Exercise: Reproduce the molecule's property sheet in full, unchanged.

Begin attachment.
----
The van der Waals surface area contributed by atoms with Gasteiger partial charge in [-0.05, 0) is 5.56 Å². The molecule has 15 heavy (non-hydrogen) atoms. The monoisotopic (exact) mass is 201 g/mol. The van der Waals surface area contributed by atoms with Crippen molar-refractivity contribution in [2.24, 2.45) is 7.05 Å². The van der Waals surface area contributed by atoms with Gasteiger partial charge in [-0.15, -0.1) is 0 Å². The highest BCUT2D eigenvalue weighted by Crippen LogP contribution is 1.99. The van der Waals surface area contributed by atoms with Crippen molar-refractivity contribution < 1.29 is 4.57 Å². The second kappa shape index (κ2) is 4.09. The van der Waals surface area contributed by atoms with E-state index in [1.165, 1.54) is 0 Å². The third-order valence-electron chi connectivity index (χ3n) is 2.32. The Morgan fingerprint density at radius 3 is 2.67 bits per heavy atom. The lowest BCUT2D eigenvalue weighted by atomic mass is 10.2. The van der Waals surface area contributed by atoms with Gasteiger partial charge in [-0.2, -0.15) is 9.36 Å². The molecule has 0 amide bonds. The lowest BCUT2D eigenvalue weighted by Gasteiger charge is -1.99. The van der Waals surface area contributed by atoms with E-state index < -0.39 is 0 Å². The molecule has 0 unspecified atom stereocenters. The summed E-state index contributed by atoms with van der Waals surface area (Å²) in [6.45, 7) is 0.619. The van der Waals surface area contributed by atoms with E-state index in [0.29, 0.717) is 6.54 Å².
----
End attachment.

The van der Waals surface area contributed by atoms with Gasteiger partial charge in [-0.05, 0) is 5.56 Å². The molecule has 15 heavy (non-hydrogen) atoms. The monoisotopic (exact) mass is 201 g/mol. The van der Waals surface area contributed by atoms with Crippen molar-refractivity contribution in [2.24, 2.45) is 7.05 Å². The van der Waals surface area contributed by atoms with Gasteiger partial charge in [-0.15, -0.1) is 0 Å². The highest BCUT2D eigenvalue weighted by Crippen LogP contribution is 1.99. The van der Waals surface area contributed by atoms with Crippen molar-refractivity contribution < 1.29 is 4.57 Å². The second kappa shape index (κ2) is 4.09. The van der Waals surface area contributed by atoms with E-state index in [1.165, 1.54) is 0 Å². The third-order valence-electron chi connectivity index (χ3n) is 2.32. The Morgan fingerprint density at radius 3 is 2.67 bits per heavy atom. The lowest BCUT2D eigenvalue weighted by atomic mass is 10.2. The van der Waals surface area contributed by atoms with Gasteiger partial charge in [-0.2, -0.15) is 9.36 Å². The molecule has 0 amide bonds. The lowest BCUT2D eigenvalue weighted by Gasteiger charge is -1.99. The van der Waals surface area contributed by atoms with E-state index < -0.39 is 0 Å². The molecule has 0 unspecified atom stereocenters. The summed E-state index contributed by atoms with van der Waals surface area (Å²) in [6.45, 7) is 0.619. The van der Waals surface area contributed by atoms with E-state index in [0.29, 0.717) is 6.54 Å².